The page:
Do you see the guy there in the blue jacket? Yeah, he’s the guy who created Gran Turismo. I drove that chrome car in the GT6 simulator there over on the left. It took a little getting used to it as the engine is relatively low revving and it has a lower engine tone than I’m used to (Project S2000), so I bounced off the rev limiter a bit during the first lap.
Here is some pedal power in the Smart booth for the city dwellers. It uses a belt drive for quiet and clean power transmission. Along with the belt guard, there’s no getting your pants dirty on the way to work.
The Smart bicycle is a bit of a cheater bicycle with an electric motor in the rear hub. I do like the rear disc brake setup, but why do they have to use Torx head screws on everything?! I hate those…
The big stars in the BMW booth were the i3 and i8 electric vehicles.
Popping the hood on the i3 reveals a small storage compartment. That was a bit of a buzzkill. Underneath the plastic are some of the mechanical and electrical bits.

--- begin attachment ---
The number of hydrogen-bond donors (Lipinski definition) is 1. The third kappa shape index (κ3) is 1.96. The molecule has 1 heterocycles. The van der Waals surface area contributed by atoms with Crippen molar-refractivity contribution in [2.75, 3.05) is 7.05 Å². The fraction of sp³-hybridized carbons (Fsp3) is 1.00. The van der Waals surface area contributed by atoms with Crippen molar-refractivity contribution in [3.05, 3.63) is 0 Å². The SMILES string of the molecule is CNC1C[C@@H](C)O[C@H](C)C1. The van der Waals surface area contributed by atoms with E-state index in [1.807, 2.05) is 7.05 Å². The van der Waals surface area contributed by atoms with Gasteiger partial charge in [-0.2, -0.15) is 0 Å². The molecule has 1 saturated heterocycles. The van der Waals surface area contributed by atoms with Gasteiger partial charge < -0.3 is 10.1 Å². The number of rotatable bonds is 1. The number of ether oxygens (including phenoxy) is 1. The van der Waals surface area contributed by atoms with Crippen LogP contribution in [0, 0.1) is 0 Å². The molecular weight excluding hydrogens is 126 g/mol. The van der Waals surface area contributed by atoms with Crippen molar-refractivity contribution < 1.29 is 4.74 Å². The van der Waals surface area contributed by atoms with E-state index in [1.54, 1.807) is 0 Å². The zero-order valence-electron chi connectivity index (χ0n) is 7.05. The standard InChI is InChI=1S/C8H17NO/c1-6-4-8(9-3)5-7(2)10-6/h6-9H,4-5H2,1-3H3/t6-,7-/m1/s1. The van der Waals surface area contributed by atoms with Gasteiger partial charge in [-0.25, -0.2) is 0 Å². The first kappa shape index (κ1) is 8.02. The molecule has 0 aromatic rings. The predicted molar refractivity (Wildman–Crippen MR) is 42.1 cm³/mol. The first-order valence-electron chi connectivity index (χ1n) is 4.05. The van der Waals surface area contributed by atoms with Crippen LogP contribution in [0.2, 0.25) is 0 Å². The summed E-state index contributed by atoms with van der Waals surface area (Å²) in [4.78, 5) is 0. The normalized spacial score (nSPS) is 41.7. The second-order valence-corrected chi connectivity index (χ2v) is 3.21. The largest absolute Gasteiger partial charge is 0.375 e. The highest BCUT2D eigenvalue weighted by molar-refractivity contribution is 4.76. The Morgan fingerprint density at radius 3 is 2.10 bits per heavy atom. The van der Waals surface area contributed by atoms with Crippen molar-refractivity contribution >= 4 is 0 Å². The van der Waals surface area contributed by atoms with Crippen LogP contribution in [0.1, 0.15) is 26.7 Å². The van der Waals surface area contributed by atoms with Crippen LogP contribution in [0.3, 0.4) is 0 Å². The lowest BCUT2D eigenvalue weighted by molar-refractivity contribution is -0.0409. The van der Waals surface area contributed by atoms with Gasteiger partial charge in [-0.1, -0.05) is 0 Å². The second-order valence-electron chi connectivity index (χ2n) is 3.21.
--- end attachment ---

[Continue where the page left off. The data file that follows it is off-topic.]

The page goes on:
BMW had a fleet of these i3s zipping around outside the convention center giving free rides to people. I was chatting with Tommy Kendall (super nice guy and boy is he tall) on the corner of Pico and Figueroa when a pair whisked by. My buddy Joe Essien snagged this picture for me at the command center for the free rides. One of the big deals about the i3 and i8 are their very extensive use of carbon fiber, carbon fiber that BMW produces itself. One of the main paths towards reduced fuel consumption is reduced weight, and BMW has hedged its bet on carbon fiber. On a slight tangent, Audi has been touting its high use of aluminum for mass reduction starting around 5 years ago with the Audi TT. The new C7 Corvette also talks about the high use of aluminum in the chassis. Anyway, at the volumes BMW projected to be using the carbon fiber stuff, they decided to make it themselves. Notice the i3 tub doesn’t have the weave we typically associate with carbon fiber. Well, that’s because BMW is using a different process. I’m guessing all those big airliners and military aircraft constructed of carbon fiber look more like this than your typical consumer automotive carbon fiber weave. There’s a ton of info on BMW going with carbon fiber and how they make it, but I’ll drop an interesting tidbit here. Making carbon fiber is energy intensive, so one of the main plants BMW uses to make carbon fiber is located in the state of Washington where the plant gets renewable and cheaper hydroelectric power. There’s a lot to love about that!